OVERNIGHT TECH: House Energy and Commerce subpanel to debate FCC incentive auctions

"As the Department of Justice observed earlier this year, an auction that protects and promotes a healthy, competitive wireless marketplace enhances consumer choice and serves the public good," Eshoo will say, according to prepared remarks. "Consistent with statute, the FCC should heed this advice by developing rules that promote competition and broad carrier participation."

During the hearing, AT&T and T-Mobile are expected to lock horns over how the FCC should structure the auction.

Kathleen O'Brien Ham, vice president of federal regulatory affairs for T-Mobile, intends to argue that the FCC "must impose reasonable limits on how much spectrum any one entity" can bid on. The auction presents a "critical opportunity" for T-Mobile and smaller carriers to get the spectrum they need to meet consumers' data demand and compete with larger competitors, Ham says in written testimony.

"Without appropriate limits ... the two dominant carriers could squeeze out competitors, reducing consumer choice and thwarting the type of innovation that T-Mobile and smaller carriers are introducing to the wireless marketplace today," Ham writes.

Joan Marsh of AT&T is expected to argue against proposals that call on the FCC "to game the rules to favor certain competitors over others." She will call on the commission to hold an open auction that awards spectrum to the highest bidder, according to written testimony.
 
"These proposals vary in their specifics but they share a common thread: restricting or preventing AT&T and Verizon from participating in the spectrum auction, while steering spectrum to others, in particular Sprint and T-Mobile," Marsh says, according to a copy of her written testimony. "These proposals are as ill-advised as they are unlawful."

Republicans on the subcommittee have argued that the agency should not favor any particular carriers.

Also testifying at the hearing will be Gary Epstein, the chairman of the Incentive Auction Task Force, who will represent the FCC; Rick Kaplan of the National Association of Broadcasters; Preston Padden, who is leading a coalition of TV stations looking to sell their licenses; and Public Knowledge Senior Vice President Harold Feld, who will represent consumer advocacy groups.

Issa and Chu introduce bill aimed at combating patent trolls:
Reps. Darrell Issa (R-Calif.) and Judy Chu (D-Calif.) on Monday introduced a bill that's aimed at clamping down on patent trolls, called the STOP Act. The bill would expand a program currently used by companies to ask the U.S. Patent and Trademark Office to re-examine patents related to financial services.

Over the years, patent trolls have snapped up various patents and launched lawsuits against startups as a way to make money. 

"The STOP Act provides tools for legitimate patent holders to put an end to the abuse," Issa said in a statement.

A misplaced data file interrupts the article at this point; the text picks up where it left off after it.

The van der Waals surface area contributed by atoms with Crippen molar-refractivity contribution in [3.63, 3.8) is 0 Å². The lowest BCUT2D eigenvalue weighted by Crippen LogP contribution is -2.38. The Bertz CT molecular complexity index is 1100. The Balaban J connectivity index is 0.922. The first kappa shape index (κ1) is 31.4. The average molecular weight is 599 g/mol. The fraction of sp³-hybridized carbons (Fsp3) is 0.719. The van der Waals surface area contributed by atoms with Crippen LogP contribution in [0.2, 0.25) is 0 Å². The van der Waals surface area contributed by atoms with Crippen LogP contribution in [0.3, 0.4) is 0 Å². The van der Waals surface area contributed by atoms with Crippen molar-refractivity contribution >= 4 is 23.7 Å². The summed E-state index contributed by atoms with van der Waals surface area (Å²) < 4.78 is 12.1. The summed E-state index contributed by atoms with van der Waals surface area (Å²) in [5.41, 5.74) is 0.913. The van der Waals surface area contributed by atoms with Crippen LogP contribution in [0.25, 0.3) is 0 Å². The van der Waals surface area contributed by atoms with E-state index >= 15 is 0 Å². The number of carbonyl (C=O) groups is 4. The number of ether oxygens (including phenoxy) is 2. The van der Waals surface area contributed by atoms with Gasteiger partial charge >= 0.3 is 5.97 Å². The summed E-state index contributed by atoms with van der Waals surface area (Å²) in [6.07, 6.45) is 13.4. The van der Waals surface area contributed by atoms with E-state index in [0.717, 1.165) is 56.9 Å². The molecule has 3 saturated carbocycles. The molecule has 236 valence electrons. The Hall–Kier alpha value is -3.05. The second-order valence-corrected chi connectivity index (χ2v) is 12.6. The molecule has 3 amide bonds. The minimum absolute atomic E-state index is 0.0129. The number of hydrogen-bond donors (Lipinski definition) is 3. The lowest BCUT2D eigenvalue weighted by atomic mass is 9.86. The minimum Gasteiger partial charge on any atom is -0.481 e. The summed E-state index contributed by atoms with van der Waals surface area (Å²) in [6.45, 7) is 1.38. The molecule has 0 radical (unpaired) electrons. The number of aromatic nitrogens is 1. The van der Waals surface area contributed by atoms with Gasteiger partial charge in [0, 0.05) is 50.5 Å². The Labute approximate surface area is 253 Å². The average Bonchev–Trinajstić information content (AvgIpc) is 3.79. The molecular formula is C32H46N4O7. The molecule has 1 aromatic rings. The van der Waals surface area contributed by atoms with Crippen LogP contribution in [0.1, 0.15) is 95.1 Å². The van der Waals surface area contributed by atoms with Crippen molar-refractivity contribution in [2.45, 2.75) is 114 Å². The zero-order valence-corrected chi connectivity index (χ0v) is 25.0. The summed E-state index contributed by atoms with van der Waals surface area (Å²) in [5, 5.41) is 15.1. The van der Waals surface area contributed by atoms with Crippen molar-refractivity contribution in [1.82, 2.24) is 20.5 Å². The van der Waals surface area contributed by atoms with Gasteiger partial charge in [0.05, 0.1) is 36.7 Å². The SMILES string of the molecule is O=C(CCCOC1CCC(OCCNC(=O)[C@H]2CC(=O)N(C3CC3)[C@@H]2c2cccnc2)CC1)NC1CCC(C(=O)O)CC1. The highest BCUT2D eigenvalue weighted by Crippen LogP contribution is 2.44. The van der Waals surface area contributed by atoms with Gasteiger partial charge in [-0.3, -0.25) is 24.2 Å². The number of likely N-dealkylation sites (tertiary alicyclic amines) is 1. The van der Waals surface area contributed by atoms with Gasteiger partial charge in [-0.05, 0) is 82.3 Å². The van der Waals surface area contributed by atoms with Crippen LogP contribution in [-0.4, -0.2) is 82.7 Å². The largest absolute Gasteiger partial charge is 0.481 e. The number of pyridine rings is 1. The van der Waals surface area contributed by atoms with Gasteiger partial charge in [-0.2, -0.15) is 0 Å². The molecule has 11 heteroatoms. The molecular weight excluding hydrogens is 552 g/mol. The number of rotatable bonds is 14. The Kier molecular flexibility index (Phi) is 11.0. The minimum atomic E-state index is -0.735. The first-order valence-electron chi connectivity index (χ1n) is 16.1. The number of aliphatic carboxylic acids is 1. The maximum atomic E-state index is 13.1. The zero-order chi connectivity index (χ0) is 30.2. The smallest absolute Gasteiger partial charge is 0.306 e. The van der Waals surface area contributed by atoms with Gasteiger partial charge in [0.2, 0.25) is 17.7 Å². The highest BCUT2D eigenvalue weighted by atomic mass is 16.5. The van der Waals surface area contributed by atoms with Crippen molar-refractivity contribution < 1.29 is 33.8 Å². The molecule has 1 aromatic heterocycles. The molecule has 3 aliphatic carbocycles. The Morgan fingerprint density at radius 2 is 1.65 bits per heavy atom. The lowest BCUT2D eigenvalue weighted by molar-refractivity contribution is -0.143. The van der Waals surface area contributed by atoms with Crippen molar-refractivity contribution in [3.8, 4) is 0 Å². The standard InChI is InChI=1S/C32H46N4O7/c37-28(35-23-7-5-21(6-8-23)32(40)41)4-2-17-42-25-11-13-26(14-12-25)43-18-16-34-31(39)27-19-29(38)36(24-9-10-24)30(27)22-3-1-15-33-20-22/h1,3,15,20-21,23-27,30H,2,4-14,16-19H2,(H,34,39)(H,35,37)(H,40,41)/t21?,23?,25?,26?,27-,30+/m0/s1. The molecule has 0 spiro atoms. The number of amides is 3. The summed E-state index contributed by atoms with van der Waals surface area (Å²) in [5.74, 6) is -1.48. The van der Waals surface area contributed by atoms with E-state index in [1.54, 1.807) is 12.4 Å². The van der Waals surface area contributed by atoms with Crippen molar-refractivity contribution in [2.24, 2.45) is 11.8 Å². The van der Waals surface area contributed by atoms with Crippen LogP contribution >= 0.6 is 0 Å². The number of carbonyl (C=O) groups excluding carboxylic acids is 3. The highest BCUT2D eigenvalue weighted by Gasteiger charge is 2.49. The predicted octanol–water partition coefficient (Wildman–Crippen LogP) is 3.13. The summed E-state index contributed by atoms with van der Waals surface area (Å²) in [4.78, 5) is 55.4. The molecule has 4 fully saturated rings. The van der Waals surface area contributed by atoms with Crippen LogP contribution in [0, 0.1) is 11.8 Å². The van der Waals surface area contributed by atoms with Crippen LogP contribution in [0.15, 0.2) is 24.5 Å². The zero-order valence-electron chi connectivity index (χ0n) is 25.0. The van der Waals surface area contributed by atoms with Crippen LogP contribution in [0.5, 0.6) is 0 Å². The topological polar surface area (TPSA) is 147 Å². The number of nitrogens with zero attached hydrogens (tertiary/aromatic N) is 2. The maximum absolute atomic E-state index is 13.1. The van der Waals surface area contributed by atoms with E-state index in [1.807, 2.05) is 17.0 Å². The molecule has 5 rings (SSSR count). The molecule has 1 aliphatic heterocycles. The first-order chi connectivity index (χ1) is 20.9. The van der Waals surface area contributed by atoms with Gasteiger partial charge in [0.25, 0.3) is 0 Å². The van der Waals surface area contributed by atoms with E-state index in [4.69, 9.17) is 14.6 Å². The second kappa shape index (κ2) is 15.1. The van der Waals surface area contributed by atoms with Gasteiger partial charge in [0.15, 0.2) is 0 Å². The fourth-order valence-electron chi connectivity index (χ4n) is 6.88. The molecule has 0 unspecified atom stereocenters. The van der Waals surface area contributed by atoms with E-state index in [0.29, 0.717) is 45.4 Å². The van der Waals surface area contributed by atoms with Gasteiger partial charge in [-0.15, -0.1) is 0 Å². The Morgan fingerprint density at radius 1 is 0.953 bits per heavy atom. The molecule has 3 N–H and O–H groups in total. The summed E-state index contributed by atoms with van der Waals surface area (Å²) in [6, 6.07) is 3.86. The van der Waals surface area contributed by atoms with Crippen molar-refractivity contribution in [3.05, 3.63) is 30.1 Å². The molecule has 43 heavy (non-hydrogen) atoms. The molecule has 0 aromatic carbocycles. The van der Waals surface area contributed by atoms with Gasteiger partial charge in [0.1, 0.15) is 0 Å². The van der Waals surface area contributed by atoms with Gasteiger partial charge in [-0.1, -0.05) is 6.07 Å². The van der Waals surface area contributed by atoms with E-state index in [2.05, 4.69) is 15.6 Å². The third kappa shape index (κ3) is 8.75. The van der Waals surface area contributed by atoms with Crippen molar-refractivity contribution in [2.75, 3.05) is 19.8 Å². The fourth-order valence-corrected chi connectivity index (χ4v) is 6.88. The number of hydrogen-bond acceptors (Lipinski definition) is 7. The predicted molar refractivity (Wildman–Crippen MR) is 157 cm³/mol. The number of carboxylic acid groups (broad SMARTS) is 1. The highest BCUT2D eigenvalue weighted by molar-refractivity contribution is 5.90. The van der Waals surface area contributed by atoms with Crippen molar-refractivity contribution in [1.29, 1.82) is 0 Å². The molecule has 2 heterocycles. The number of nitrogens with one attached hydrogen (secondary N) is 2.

The Computer and Communications Industry Association and Public Knowledge issued statements of support for the bill. 

ON TAP

On Tuesday, the House Foreign Affairs subcommittee on Asia and the Pacific will hold a hearing titled “Asia: The cybersecurity battleground.”

Testifying at the hearing will be Phyllis Schneck, vice president and chief technology officer for McAfee’s public sector; Jim Lewis, director of the technology and public policy program at the Center for Strategic and International Studies; and Karl Rauscher, chief technology officer and senior fellow at the EastWest Institute.

IN CASE YOU MISSED IT:

Report: Cyber crime may cost the US up to $100 billion a year:
Cyber crime and theft of intellectual property may cost the United States up to $100 billion in losses annually, according to a report released Monday by the Center for Strategic and International Studies.

That estimate is significantly lower than previous estimates and figures cited by U.S. policymakers on the amount that cyber espionage costs the U.S. each year.

Aereo to expand service to Utah: Internet TV startup Aereo said Monday that it plans to roll out its service to Utah and Chicago in the coming weeks.

Aereo will launch its service in Utah on Aug. 19 and shortly after in Chicago on Sept. 13.

Capitol Hill staffers warned hackers might disclose more breached information: The House chief administrative officer on Monday warned Capitol Hill staffers that information stored in the breached iConstituent system "should be considered compromised" in the wake of a high-profile hacker attack on the email newsletter service.

"The CAO has confirmed with iConstituent that the hackers accessed the underlying operating system of the eNewsletter server within iConstituent’s infrastructure," House Chief Administrative Officer Dan Strodel wrote in an email sent Monday to all House chiefs of staff, obtained by The Hill. "All information on the impacted iConstituent system should be considered compromised."

Please send tips and comments to Brendan Sasso, bsasso@thehill.com, and Jennifer Martinez, jmartinez@thehill.com.

Follow Hillicon Valley on Twitter: @HilliconValley, @BrendanSasso, @JenMartinez